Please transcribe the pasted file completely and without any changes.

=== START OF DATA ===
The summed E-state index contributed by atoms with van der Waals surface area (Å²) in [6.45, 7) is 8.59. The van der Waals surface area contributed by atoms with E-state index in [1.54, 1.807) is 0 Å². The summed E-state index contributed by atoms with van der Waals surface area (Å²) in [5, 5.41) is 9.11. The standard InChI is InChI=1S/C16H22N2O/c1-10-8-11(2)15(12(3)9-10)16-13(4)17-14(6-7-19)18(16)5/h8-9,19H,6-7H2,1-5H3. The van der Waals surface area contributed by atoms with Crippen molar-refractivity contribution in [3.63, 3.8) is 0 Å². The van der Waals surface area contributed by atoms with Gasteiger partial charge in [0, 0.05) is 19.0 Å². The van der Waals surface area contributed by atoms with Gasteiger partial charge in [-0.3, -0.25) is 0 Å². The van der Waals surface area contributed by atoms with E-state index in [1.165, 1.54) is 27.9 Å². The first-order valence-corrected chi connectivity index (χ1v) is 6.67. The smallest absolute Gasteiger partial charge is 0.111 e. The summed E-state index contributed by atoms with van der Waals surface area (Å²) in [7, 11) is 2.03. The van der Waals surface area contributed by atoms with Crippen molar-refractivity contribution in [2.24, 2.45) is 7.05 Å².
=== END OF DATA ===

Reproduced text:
The summed E-state index contributed by atoms with van der Waals surface area (Å²) in [6.45, 7) is 8.59. The van der Waals surface area contributed by atoms with E-state index in [1.54, 1.807) is 0 Å². The summed E-state index contributed by atoms with van der Waals surface area (Å²) in [5, 5.41) is 9.11. The standard InChI is InChI=1S/C16H22N2O/c1-10-8-11(2)15(12(3)9-10)16-13(4)17-14(6-7-19)18(16)5/h8-9,19H,6-7H2,1-5H3. The van der Waals surface area contributed by atoms with Crippen molar-refractivity contribution in [3.63, 3.8) is 0 Å². The van der Waals surface area contributed by atoms with Gasteiger partial charge in [0, 0.05) is 19.0 Å². The van der Waals surface area contributed by atoms with Gasteiger partial charge in [-0.3, -0.25) is 0 Å². The van der Waals surface area contributed by atoms with E-state index in [1.165, 1.54) is 27.9 Å². The first-order valence-corrected chi connectivity index (χ1v) is 6.67. The smallest absolute Gasteiger partial charge is 0.111 e. The summed E-state index contributed by atoms with van der Waals surface area (Å²) in [7, 11) is 2.03. The van der Waals surface area contributed by atoms with Crippen molar-refractivity contribution in [2.24, 2.45) is 7.05 Å².